Frontier Airlines to rescind COVID-19 recovery fee it charged customers

Former Frontier CEO on airlines banning alcohol on flights

Former Frontier Airlines CEO and Manifest CEO Jeff Potter weighs in on the decision by some airlines to suspend alcohol sales on flights after an increase in violent behavior from passengers. 

Frontier Airlines said Wednesday it will cancel a fee it recently began charging customers in an effort to "offset added costs" related to the COVID-19 pandemic.

"Frontier Airlines has made the decision to rescind its Covid Recovery Charge of $1.59 per passenger per segment that was implemented in May," a Frontier spokesperson told FOX Business in a statement. 

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The charge was included in the airline’s total promoted fare versus an add-on fee and "was meant to provide transparency and delineate what portion of the fare was going toward Covid-related business recovery," the spokesperson added. "However, to avoid misinterpretation, the airline will discontinue the practice of breaking out this category within its overall promoted fares."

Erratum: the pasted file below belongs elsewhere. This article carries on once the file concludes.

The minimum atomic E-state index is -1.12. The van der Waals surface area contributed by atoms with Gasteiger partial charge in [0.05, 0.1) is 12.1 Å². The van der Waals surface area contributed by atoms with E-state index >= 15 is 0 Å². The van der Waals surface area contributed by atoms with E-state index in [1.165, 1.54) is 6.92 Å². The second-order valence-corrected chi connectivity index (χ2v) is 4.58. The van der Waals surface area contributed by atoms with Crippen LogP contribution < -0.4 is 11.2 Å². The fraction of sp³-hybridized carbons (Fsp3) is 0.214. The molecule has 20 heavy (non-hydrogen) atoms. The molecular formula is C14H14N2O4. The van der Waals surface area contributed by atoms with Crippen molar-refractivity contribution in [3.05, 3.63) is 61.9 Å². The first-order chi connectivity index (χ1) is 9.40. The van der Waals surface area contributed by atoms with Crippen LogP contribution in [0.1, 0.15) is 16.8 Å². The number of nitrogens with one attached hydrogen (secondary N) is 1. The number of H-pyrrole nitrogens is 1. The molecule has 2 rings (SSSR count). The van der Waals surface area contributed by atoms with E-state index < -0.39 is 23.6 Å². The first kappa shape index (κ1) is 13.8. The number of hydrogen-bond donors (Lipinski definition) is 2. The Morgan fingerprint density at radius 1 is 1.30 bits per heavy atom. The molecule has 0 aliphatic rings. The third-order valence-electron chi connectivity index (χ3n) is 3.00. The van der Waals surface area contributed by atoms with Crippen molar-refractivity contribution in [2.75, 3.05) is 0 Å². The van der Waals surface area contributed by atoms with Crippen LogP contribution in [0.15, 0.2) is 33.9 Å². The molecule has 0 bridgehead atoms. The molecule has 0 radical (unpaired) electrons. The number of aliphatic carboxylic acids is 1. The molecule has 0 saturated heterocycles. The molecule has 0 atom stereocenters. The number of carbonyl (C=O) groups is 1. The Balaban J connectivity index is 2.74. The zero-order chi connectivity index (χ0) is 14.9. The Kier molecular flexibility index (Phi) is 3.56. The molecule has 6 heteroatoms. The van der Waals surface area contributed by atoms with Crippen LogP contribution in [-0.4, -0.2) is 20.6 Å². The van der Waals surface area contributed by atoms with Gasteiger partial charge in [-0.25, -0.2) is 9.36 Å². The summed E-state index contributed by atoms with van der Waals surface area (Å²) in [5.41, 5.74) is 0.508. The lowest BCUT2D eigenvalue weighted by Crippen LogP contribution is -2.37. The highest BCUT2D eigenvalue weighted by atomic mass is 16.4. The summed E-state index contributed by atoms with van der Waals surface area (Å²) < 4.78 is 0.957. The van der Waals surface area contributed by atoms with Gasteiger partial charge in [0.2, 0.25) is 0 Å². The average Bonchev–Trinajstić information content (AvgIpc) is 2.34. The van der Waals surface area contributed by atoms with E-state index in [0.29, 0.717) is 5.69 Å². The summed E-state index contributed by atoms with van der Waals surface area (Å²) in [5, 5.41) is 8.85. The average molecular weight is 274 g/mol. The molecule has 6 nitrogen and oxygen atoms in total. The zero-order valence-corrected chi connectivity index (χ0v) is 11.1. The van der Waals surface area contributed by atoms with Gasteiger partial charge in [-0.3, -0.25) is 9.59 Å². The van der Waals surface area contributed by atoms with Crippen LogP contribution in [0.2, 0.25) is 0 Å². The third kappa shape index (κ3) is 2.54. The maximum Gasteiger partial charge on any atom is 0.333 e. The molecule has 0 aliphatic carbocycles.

Frontier's website said some of the measures the charge was intended to offset include "increased sanitation and cleaning onboard the aircraft and in the airport, shields at the ticket counters and gate areas, and personal protective equipment for employees."

In this April 23, 2020 photo a Frontier Airlines jetliner taxis to a runway for take off from Denver International Airport in Denver. Credit: AP Photo/David Zalubowski

It was not clear when the COVID-19-related charge would come to an end.

Former Frontier CEO: Airlines banning alcohol ‘great leadership’ following rise in violent behavior

Former Frontier Airlines CEO and Manifest CEO Jeff Potter on airlines delaying the sale of alcohol on flights. 

The airline industry – which limped through last year and continues to lose money – has slowly rebounded as more Americans are vaccinated and feel safe to fly and restrictions are loosened.


Two weeks ago, the Transportation Security Administration announced that 2.03 million travelers had been screened at airport checkpoints for the first time since early March 2020.

The figure was only 74% of the volume compared to the same day in 2019 but up 1.5 million travelers from the same day last year.

The Associated Press contributed to this report.

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